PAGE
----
9 Breathtaking Moscow Attractions
Traverse Red Square, St. Basil’s Cathedral and more, in this step-by-step guide to Moscow’s most illustrious attractions.
1. Red Square
Red Square (Krasnaya Ploshchad) has been at the heart of Moscow for over 500 turbulent years, and its grand buildings recall the city’s eventful history. Here, Ivan the Terrible mutilated prisoners before repenting of his sins at Lobnoe Mesto; it was he who funded the construction of St. Basil’s Cathedral. In 1812 a victorious Napoleon addressed his troops on the square, while stabbing their horses in the cathedral. Lenin Mausoleum was added by the Communists, who later demolished both the Resurrection Gate and Kazan Cathedral to make way for enormous military parades. The square has been restored to its pre-Soviet appearance.
2. St. Basil’s Cathedral
With red-brick towers and swirling onion domes, this gloriously colourful cathedral is perhaps Russia’s most emblematic building. Ivan the Terrible ordered its construction to celebrate capturing the Tatar stronghold of Kazan, 800 km east of Moscow, in 1552. The cathedral was designed with eight chapels, each representing a successful assault made on Kazan. A ninth chapel was added later to cover the grave of Basil the Blessed, the pious ascetic to whom the cathedral owes its popular name.
3. Cathedral of the Assumption
Originally founded in 1326, the cathedral was redesigned in 1470 by Italian architect Aristotle Fioravanti in Renaissance spirit. For centuries it hosted Russia’s most important ceremonies, including the coronation of Ivan the Terrible in 1547 and the inaugurations and burials of the patriarchs and metropolitans of the Orthodox Church. The cathedral retained its importance even after the capital was moved to St Petersburg in 1713, but was closed by the Communists in 1918; religious services resumed in 1990.
4. Pushkin Museum of Fine Arts
This stately museum has amassed over 500,000 artworks since its inauguration in 1912. It was envisaged as an educational institution, and was initially filled with plaster casts of sculptural masterpieces along with a world-class selection of Egyptian relics. Subsequent political events led to the expansion of the collection far beyond its original parameters. The Communist policy nationalizing private property brought many new artworks to the museum; it was further boosted when the government transferred thousands of pieces to it from St. Petersburg’s Hermitage. The museum’s excellent collection of impressionist, Post-Impressionist and Modernist art is housed next door in a new Gallery of European and American Art of the 19th-20th Century.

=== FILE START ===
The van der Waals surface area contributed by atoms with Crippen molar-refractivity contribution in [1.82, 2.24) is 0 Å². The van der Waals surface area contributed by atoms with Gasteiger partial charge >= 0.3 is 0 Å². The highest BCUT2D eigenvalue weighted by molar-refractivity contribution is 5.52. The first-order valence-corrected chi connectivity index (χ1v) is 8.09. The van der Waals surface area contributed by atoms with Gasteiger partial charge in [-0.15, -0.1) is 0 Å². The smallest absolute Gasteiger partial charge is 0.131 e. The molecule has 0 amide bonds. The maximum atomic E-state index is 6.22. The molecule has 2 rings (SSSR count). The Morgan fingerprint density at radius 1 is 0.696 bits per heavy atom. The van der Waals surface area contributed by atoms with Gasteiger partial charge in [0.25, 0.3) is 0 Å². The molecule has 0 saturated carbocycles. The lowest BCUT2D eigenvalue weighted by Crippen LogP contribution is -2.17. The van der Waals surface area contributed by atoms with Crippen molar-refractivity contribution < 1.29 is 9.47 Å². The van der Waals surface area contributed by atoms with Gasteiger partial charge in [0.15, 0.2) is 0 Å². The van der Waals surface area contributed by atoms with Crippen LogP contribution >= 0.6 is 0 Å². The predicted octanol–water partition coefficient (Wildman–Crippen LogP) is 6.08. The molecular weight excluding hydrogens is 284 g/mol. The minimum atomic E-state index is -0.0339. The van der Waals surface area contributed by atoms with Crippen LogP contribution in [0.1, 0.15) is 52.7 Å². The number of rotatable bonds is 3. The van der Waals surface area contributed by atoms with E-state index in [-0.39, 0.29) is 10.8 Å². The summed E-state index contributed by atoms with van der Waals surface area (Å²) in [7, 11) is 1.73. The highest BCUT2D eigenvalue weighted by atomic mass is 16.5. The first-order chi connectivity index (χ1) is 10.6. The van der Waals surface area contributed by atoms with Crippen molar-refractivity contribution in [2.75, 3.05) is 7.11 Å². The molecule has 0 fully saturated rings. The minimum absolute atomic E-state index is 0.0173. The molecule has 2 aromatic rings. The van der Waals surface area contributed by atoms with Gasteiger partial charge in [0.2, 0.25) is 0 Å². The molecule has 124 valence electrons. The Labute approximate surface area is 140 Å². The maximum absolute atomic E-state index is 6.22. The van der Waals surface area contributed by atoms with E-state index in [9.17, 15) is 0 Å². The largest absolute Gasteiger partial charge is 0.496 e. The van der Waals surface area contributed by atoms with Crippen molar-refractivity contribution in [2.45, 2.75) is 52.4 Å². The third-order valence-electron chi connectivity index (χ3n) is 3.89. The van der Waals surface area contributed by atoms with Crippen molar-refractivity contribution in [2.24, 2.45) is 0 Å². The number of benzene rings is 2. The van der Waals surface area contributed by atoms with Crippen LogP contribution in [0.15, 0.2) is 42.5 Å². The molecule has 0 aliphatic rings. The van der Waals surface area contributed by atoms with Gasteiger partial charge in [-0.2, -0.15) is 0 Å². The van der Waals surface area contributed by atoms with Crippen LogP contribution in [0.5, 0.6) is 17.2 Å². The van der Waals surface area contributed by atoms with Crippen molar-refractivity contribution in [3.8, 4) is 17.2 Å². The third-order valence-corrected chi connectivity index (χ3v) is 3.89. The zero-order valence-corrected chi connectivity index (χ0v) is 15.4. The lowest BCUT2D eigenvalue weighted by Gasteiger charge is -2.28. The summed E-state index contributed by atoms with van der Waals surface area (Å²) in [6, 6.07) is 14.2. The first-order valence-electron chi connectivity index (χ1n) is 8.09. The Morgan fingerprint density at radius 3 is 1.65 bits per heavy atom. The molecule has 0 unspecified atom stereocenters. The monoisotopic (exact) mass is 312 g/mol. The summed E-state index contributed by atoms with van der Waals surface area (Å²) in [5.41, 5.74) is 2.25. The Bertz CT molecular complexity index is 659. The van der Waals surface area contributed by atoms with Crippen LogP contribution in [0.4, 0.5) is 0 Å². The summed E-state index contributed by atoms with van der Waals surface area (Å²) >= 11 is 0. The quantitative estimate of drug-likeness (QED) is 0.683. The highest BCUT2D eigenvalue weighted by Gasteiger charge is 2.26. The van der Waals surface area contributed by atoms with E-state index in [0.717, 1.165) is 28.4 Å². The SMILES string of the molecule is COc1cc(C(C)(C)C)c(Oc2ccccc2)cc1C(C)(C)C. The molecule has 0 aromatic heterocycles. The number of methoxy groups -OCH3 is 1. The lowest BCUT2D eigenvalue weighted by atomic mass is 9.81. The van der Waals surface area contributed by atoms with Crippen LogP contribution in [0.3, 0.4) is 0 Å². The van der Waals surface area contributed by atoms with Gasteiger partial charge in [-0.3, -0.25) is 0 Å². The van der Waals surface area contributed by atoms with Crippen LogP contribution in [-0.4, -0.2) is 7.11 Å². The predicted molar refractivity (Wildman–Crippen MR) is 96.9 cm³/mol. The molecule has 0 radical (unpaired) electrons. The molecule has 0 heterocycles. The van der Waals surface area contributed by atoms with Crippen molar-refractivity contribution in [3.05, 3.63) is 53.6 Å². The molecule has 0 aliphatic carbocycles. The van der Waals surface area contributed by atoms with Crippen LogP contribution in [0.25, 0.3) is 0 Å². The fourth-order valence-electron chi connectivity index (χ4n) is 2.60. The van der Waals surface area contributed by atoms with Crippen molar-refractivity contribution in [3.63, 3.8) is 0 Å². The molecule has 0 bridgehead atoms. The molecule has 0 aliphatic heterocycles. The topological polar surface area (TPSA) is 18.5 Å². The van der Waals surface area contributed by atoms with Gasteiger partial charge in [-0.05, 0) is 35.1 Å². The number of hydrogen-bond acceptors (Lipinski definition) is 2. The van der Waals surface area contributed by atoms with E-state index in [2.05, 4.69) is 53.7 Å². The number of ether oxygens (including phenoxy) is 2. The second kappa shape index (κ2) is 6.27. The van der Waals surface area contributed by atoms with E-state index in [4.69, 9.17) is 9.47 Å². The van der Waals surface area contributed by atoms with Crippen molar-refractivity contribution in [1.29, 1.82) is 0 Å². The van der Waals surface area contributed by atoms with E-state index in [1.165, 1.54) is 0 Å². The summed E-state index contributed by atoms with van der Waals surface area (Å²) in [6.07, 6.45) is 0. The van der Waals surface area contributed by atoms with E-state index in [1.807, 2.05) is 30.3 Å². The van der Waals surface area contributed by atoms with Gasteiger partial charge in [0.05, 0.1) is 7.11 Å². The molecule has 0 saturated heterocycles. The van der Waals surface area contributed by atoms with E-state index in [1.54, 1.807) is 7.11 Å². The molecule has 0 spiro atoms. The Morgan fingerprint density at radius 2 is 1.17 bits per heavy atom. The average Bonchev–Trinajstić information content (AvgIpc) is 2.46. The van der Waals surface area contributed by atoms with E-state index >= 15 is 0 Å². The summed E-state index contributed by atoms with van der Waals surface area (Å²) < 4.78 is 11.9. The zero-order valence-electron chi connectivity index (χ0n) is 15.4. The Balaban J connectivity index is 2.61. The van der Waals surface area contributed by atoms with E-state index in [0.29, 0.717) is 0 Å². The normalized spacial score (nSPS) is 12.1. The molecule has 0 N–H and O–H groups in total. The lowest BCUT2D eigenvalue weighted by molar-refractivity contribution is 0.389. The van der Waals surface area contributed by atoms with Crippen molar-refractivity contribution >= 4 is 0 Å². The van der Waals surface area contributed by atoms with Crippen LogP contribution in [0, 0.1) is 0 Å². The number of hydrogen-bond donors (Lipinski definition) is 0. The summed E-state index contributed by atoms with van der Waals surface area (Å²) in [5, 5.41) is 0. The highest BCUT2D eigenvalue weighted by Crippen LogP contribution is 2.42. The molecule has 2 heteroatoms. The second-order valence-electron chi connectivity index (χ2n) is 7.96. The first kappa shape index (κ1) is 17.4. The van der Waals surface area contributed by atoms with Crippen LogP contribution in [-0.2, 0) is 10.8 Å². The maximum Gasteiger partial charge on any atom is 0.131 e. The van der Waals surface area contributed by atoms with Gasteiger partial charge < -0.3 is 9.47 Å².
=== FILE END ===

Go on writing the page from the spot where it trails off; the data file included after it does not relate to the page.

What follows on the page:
(Photo courtesy of Jaime Silva/Flickr)
5. Bolshoy Theatre
Established in 1776, the Bolshoy theatre and ballet companies are among the oldest in the world. They were based in Moscow’s Petrovsky Theatre until 1812, when the building was consumed by fire during Napoleon’s invasion. In 1825 the Bolshoy Theatre, designed by Osip Bove (1784-1834), opened to instant international acclaim, but in 1853 it too was claimed by fire. Its restoration was overseen by architect Albert Kavos, who increased the building’s height and chose the current décor. Today the Bolshoy retains its status as a world-class ballet and opera venue.
6. Tretyakov Gallery
Starting life in 1856, when Pavel Tretyakov first exhibited his collection of paintings in his front room, the Tretyakov Gallery has since evolved into the world’s largest repository of Russian art, with more than 130,000 works. Tretyakov envisioned a gallery for ordinary citizens that would cover the entire spectrum of Russian art. The collection begins with ancient icons painted by anonymous masters, and ends with colourful pre-Revolution works inspired by Fauvism and later condemned by the Communists as degenerate. Works dating from the early 20th century are shown at the nearby New Tretyakov.
(Photo courtesy of jgieseking/Flickr)
7. Metro Stations
Opened in 1935 as part of the government’s plan to transform Moscow into the world’s capital of Communism, the metro’s first stations were conceived as magnificent showcases of Soviet success. Thousands of labourers and genuinely patriotic volunteers dug the tunnels, initially using simple pickaxes and shovels. Today, retaining ubiquitous red stars and original Soviet artworks, the metro is a working museum of Communist design. The system carries 7 million passengers a day and currently has 177 stations on 12 lines.
8. Novodevichiy Convent
This splendid UNESCO-listed convent was founded in 1525 to celebrate Grand Prince Basil III’s recapture of Smolensk in 1514. Many aristocrats took their vows here and it became known as a nunnery of nobility. Tsarevna Sophia Alexeyevna (1657-1704), who served as a transitional ruler of Russia, ordered the reconstruction of many of the buildings in Moscow Baroque style, with fine ornamentation. The convent was occupied in 1812 by Napoleon’s troops, and later used as a female prison before becoming a museum during Communism.
9. Kolomenskoe Estate
Set in idyllic riverside parkland, Kolomenskoe was the favourite summer residence of Ivan the Terrible and was also popular with Tsar Mikhail I (1596-1645). Both leaders made improvements, but it was Tsar Alexei (1629-76) who decided to build his “country Kremlin” here. A fine wooden palace, with an eclectic ensemble of buildings and 270 lavishly furnished rooms, was created in 1667. After Alexei’s death the palace fell into disrepair and was demolished by Catherine the Great (1729-96). Today the estate draws Muscovites, who come to picnic, sledge and attend festivals in the grounds.